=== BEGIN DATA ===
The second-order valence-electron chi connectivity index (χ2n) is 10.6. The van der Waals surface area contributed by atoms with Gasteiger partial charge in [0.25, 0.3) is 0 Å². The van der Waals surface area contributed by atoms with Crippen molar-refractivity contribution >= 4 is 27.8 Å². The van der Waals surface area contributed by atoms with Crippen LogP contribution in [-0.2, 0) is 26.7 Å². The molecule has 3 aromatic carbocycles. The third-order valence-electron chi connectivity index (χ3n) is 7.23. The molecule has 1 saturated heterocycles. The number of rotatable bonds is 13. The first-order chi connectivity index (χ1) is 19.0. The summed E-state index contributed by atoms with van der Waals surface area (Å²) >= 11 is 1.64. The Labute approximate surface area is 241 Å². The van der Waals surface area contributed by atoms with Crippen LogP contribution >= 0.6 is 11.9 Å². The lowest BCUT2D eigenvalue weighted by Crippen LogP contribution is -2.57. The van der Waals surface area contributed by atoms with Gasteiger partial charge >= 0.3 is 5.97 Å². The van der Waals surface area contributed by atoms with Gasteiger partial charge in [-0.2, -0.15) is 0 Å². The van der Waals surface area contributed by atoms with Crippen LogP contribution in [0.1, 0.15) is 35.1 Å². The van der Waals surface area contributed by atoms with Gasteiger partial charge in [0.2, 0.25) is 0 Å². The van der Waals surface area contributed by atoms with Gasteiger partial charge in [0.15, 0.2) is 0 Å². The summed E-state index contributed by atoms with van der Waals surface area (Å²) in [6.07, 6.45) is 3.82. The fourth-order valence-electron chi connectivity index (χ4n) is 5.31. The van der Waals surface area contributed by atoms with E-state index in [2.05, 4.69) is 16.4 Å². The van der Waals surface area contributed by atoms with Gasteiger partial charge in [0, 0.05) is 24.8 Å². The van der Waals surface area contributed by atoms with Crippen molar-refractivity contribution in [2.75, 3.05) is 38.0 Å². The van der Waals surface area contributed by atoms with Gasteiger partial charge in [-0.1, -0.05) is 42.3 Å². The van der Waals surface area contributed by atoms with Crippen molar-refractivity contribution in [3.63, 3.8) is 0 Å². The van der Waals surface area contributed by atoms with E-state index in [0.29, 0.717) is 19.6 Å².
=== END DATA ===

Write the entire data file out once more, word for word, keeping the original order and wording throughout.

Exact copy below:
The second-order valence-electron chi connectivity index (χ2n) is 10.6. The van der Waals surface area contributed by atoms with Gasteiger partial charge in [0.25, 0.3) is 0 Å². The van der Waals surface area contributed by atoms with Crippen molar-refractivity contribution >= 4 is 27.8 Å². The van der Waals surface area contributed by atoms with Crippen LogP contribution in [-0.2, 0) is 26.7 Å². The molecule has 3 aromatic carbocycles. The third-order valence-electron chi connectivity index (χ3n) is 7.23. The molecule has 1 saturated heterocycles. The number of rotatable bonds is 13. The first-order chi connectivity index (χ1) is 19.0. The summed E-state index contributed by atoms with van der Waals surface area (Å²) >= 11 is 1.64. The Labute approximate surface area is 241 Å². The van der Waals surface area contributed by atoms with Crippen LogP contribution >= 0.6 is 11.9 Å². The lowest BCUT2D eigenvalue weighted by Crippen LogP contribution is -2.57. The van der Waals surface area contributed by atoms with Gasteiger partial charge >= 0.3 is 5.97 Å². The van der Waals surface area contributed by atoms with Gasteiger partial charge in [-0.2, -0.15) is 0 Å². The van der Waals surface area contributed by atoms with Crippen LogP contribution in [0.1, 0.15) is 35.1 Å². The van der Waals surface area contributed by atoms with Gasteiger partial charge in [0.2, 0.25) is 0 Å². The van der Waals surface area contributed by atoms with Gasteiger partial charge in [0.15, 0.2) is 0 Å². The summed E-state index contributed by atoms with van der Waals surface area (Å²) in [6.07, 6.45) is 3.82. The fourth-order valence-electron chi connectivity index (χ4n) is 5.31. The van der Waals surface area contributed by atoms with E-state index in [2.05, 4.69) is 16.4 Å². The van der Waals surface area contributed by atoms with Gasteiger partial charge in [0, 0.05) is 24.8 Å². The van der Waals surface area contributed by atoms with Crippen molar-refractivity contribution in [2.75, 3.05) is 38.0 Å². The van der Waals surface area contributed by atoms with Gasteiger partial charge in [-0.1, -0.05) is 42.3 Å². The van der Waals surface area contributed by atoms with Crippen molar-refractivity contribution in [3.63, 3.8) is 0 Å². The van der Waals surface area contributed by atoms with E-state index in [0.29, 0.717) is 19.6 Å².